* I have found that food in sacrament meeting enhances noisy children, and does not enhance reverence or even quiet.

Papa D said...

I can't respond to all the comments right now, but just a couple of points:

1) Leadership really is the key. Our good bishop nearly wore himself out for months asking for and modeling reverence. For example, he insisted that the bishopric be in their seats and listening to the prelude music for the final five minutes before the meeting started. It finally worked, and the result now is wonderful.

2) I support totally the elimination of food from the chapel. I know it has become a "tool of quietude" with some parents, but it is diametrically opposed to reverence - and I think it sets a horrible precedence for children to think that the talks really aren't all that important - that distractions from the message are OK, or even better than the messages.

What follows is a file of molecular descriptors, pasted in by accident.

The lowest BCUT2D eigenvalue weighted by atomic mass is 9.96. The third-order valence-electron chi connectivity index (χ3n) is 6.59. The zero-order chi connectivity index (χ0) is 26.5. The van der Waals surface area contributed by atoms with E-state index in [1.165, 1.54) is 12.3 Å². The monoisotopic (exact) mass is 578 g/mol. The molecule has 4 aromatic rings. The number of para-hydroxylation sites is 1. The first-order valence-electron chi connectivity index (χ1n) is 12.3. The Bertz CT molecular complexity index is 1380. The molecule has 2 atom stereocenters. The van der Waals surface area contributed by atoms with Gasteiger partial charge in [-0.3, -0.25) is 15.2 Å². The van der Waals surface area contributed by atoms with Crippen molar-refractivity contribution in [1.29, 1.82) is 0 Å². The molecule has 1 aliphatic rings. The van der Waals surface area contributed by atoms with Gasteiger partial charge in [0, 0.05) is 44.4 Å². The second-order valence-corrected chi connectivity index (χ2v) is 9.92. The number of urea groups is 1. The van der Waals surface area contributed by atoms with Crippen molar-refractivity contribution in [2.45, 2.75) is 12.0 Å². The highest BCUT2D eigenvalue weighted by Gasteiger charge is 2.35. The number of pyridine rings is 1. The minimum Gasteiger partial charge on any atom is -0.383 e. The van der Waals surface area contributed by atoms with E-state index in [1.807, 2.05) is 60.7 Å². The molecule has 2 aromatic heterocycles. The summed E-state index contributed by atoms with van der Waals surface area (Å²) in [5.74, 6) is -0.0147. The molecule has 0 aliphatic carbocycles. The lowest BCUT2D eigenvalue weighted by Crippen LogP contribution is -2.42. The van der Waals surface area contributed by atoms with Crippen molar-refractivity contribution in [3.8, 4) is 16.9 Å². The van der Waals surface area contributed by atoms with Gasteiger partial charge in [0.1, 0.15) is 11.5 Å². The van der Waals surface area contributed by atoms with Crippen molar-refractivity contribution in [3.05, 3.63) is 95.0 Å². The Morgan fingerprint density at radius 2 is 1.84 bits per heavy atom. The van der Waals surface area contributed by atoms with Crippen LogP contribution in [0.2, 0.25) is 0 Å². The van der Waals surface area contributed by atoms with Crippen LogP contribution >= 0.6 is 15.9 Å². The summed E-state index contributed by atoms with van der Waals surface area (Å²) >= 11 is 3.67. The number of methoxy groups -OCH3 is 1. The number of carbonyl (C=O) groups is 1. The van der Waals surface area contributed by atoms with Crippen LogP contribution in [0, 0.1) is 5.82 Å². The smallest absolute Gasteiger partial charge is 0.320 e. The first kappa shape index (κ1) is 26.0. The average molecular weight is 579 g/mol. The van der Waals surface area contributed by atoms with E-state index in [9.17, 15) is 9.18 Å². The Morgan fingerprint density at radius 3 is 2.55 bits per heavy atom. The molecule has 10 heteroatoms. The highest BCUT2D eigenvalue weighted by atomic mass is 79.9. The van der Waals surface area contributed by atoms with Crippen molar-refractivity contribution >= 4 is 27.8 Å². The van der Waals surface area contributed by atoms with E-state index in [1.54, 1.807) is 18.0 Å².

Clean Cut said...

SilverRain, I think you raise a really interesting topic worthy of its own post, or at least sociological study. Why is it that people get offended when help is offered? Do they feel they'd be admitting failure since they can't do it on their own? (Whatever it is). I see this time and time again, yet it's so contrary to the gospel of Jesus Christ. (We ALL need help!).

Mama D said...

Back when I had 3 young kids (4, 2, newborn) church was a nightmare. Ray had a calling that took him to a different branch with a meeting afterwards. He was never there to help get the kids ready or to be in our meetings. I grew up in a home where it was instilled that you sit with family at church. As a young mom I could not bring myself to ask anyone to help me with the kids, largely because of this attitude and because of fear of failure and pride. It was an extremely tough time for me.